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Asia Today: Australia lets woman travel to see dying sister

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Delegates wearing face masks to protect against the spread of the new coronavirus leave after the opening session of the Chinese People's Political Consultative Conference (CPPCC) at the Great Hall of the People in Beijing, Thursday, May 21, 2020. (AP Photo/Andy Wong, Pool)

BANGKOK – A New Zealand woman has been reunited with her dying sister in Australia after gaining an exemption from pandemic travel restrictions on compassionate grounds.

Australia had rejected Christine Archer’s request for permission to fly from New Zealand four times before her story attracted media attention.

Her only sister, Gail Baker, was diagnosed with incurable ovarian cancer in late March after both countries stopped international travel.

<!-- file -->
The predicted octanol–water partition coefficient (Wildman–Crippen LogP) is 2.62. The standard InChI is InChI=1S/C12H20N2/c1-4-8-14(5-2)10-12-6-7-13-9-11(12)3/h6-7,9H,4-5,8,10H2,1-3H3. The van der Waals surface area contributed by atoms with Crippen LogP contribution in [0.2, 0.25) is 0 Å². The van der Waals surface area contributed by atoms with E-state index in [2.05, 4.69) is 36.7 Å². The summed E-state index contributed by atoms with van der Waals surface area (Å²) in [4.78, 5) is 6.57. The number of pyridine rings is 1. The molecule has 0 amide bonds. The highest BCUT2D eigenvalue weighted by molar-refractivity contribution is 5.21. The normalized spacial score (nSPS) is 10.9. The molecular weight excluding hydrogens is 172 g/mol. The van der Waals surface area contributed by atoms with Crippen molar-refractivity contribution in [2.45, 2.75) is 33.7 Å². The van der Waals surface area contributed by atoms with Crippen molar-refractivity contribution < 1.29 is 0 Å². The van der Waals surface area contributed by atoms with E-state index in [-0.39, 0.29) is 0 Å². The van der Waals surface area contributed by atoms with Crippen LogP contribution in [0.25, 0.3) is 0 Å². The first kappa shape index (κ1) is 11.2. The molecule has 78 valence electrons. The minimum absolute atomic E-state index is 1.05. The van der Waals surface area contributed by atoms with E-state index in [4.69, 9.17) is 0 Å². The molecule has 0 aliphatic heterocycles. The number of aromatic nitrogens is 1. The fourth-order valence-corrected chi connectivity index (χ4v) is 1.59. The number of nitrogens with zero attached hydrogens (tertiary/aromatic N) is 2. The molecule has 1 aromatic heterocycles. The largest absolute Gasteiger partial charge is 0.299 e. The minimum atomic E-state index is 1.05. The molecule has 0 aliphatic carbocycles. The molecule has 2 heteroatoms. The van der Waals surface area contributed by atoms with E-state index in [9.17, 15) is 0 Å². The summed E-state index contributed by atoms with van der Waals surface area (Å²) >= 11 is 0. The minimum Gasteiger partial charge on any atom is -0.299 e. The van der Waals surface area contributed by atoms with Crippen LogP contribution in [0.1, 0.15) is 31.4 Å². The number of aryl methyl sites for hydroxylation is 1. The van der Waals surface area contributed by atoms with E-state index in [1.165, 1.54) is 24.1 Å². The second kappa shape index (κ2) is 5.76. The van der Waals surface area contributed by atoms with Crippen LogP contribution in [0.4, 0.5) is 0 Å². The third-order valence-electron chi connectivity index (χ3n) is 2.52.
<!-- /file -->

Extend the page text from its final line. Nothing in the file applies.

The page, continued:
Archer was eventually allowed to fly to Sydney and spent only a week in hotel quarantine before testing negative for the coronavirus. International travelers are usually quarantined for two weeks.

Family friends drove the retired nurse 490 kilometers (300 miles) from Sydney to the New South Wales state coastal town of Bowraville, where her younger sibling greeted her with a hug on Wednesday.

Archer told Australian Broadcasting Corp. in an interview aired Thursday: "I'm just so happy that I finally got to be here and be with her. The last two weeks have been the hardest or the longest two weeks of my life.”

Australia relented on Archer’s travel application after it allowed the New Zealand Warriors rugby league team to relocate from Auckland in preparation for the Australian football competition restarting next week.

Both countries have had success in controlling the spread of the virus.